On January 4, the FDA issued a draft guidance clarifying the declaration of added sugars on the new Nutrition Facts Label for prepared foods. According to the guidance, foods sweetened with concentrated fruit or vegetable juices are considered “sugar-sweetened foods.” This means processors may be required to declare the sugars as “added.”
Not all foods sweetened with concentrated fruit or vegetable juices are subject to the new rule. The trick lies in how the fruit or vegetable is processed and how much sugar the final product contains.
On processing, the FDA writes:
“If a fruit or vegetable is processed in such a way that it no longer contains all of the components of the portion of a whole fruit or vegetable that is typically eaten (e.g., the pulp from the fruit has been removed) and the sugars have been concentrated,” those are added sugars.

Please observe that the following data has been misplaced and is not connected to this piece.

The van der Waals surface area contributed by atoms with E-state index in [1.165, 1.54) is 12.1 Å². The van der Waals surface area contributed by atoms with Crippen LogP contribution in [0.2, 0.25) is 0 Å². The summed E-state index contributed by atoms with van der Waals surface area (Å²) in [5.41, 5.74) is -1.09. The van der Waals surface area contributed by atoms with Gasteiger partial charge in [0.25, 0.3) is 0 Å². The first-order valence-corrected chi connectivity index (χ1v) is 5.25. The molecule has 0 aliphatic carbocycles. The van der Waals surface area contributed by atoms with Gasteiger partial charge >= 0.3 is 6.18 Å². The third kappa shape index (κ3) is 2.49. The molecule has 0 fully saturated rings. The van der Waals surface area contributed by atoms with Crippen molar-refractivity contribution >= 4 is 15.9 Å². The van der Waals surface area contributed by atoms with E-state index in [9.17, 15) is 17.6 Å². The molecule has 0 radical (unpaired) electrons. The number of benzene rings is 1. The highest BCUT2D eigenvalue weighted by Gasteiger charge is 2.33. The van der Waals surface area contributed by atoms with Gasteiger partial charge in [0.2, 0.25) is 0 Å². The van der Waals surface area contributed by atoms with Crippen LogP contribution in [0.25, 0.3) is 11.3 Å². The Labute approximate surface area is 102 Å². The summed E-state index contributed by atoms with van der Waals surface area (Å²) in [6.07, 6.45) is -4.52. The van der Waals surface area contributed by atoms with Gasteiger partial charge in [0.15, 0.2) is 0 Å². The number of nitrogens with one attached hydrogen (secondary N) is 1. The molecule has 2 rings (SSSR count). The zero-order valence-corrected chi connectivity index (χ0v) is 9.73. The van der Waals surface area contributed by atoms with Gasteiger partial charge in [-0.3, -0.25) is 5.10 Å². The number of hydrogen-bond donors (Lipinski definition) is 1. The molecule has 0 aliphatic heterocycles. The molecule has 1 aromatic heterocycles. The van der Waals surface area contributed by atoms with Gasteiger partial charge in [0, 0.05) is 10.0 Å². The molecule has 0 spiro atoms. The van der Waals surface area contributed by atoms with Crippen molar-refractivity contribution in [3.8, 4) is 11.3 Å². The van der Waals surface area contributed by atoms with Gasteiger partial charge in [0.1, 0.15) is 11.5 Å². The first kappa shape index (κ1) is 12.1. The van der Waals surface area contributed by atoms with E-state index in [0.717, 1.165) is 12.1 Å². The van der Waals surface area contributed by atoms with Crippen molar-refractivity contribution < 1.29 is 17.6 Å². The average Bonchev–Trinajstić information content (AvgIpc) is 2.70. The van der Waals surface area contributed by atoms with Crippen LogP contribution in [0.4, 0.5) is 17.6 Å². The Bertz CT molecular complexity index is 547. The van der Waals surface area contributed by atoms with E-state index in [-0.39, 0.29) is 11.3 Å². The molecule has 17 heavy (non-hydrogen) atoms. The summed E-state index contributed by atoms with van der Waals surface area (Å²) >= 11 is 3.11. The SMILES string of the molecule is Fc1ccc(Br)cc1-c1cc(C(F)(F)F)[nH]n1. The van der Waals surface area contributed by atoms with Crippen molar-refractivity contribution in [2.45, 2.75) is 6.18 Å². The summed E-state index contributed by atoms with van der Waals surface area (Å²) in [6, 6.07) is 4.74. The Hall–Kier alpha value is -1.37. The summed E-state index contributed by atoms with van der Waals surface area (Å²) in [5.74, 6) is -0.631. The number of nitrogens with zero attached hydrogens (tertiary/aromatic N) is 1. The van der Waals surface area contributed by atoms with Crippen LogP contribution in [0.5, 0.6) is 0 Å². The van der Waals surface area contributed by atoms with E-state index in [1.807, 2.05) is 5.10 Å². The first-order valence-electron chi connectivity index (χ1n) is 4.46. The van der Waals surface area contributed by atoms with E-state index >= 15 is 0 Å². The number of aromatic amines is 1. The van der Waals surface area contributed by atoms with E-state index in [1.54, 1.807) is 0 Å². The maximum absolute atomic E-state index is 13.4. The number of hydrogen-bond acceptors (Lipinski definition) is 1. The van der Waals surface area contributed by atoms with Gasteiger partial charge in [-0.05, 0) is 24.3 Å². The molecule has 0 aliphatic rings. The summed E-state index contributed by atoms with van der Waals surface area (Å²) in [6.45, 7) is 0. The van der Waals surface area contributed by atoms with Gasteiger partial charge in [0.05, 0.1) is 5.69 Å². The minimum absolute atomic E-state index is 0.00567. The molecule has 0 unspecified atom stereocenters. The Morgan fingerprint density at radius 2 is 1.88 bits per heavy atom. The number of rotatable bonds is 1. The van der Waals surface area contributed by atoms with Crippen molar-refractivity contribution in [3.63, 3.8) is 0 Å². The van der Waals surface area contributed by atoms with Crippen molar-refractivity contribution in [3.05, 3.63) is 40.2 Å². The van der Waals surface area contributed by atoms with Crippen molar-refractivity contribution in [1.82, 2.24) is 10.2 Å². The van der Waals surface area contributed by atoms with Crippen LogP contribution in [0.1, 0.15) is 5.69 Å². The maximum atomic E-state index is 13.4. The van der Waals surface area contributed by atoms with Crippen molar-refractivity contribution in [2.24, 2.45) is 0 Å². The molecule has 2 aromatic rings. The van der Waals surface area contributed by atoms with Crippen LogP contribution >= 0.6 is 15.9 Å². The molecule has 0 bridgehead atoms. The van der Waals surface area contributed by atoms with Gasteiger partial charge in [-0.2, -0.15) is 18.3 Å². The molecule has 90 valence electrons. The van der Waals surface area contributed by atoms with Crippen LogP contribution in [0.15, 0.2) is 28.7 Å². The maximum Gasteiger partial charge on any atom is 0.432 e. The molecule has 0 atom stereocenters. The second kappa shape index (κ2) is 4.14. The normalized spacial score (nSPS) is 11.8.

If those sugars “are in excess of what would be expected from an ingredient made from 100% fruits or vegetables,” they must be declared as added sugars.
For reconstituted fruit juice blends:
“If [a] juice blend is reconstituted such that the sugar concentration is less than what would be expected in the same amount of the same type of single strength juice (e.g., less than 100% juice), the added sugar declaration would be zero.” If the sugar concentration in the juice blend is greater than what would be expected in 100%, then the extra sugar must be declared as added.
The agency is accepting comments on the draft guidance for 60 days from publication. See the full guidance for more details.